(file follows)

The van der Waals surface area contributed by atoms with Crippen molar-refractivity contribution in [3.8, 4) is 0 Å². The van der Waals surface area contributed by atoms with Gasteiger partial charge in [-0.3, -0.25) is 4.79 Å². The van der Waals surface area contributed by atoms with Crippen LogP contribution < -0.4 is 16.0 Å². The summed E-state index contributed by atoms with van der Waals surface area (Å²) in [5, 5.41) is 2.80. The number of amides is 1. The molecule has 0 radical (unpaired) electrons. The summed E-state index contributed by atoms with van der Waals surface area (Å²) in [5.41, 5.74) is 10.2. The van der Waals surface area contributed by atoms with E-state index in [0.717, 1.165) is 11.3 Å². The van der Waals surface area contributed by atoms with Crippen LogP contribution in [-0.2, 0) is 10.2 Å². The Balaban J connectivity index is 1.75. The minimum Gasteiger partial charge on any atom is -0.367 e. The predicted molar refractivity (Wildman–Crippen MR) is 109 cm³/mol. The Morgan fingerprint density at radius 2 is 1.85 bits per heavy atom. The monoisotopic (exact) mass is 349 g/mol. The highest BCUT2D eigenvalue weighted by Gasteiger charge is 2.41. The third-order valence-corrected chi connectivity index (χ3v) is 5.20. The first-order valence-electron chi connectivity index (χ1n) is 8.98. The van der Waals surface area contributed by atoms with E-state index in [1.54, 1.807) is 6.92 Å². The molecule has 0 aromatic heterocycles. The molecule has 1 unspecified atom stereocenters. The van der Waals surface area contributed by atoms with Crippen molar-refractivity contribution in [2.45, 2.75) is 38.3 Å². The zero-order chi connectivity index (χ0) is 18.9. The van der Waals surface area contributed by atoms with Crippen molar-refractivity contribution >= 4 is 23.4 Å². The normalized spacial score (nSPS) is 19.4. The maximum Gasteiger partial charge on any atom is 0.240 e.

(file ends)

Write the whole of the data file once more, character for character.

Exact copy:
The van der Waals surface area contributed by atoms with Crippen molar-refractivity contribution in [3.8, 4) is 0 Å². The van der Waals surface area contributed by atoms with Gasteiger partial charge in [-0.3, -0.25) is 4.79 Å². The van der Waals surface area contributed by atoms with Crippen LogP contribution < -0.4 is 16.0 Å². The summed E-state index contributed by atoms with van der Waals surface area (Å²) in [5, 5.41) is 2.80. The number of amides is 1. The molecule has 0 radical (unpaired) electrons. The summed E-state index contributed by atoms with van der Waals surface area (Å²) in [5.41, 5.74) is 10.2. The van der Waals surface area contributed by atoms with E-state index in [0.717, 1.165) is 11.3 Å². The van der Waals surface area contributed by atoms with Crippen LogP contribution in [-0.2, 0) is 10.2 Å². The Balaban J connectivity index is 1.75. The minimum Gasteiger partial charge on any atom is -0.367 e. The predicted molar refractivity (Wildman–Crippen MR) is 109 cm³/mol. The Morgan fingerprint density at radius 2 is 1.85 bits per heavy atom. The monoisotopic (exact) mass is 349 g/mol. The highest BCUT2D eigenvalue weighted by Gasteiger charge is 2.41. The third-order valence-corrected chi connectivity index (χ3v) is 5.20. The first-order valence-electron chi connectivity index (χ1n) is 8.98. The van der Waals surface area contributed by atoms with E-state index in [1.54, 1.807) is 6.92 Å². The molecule has 0 aromatic heterocycles. The molecule has 1 unspecified atom stereocenters. The van der Waals surface area contributed by atoms with Crippen molar-refractivity contribution in [2.45, 2.75) is 38.3 Å². The zero-order chi connectivity index (χ0) is 18.9. The van der Waals surface area contributed by atoms with Crippen molar-refractivity contribution >= 4 is 23.4 Å². The normalized spacial score (nSPS) is 19.4. The maximum Gasteiger partial charge on any atom is 0.240 e.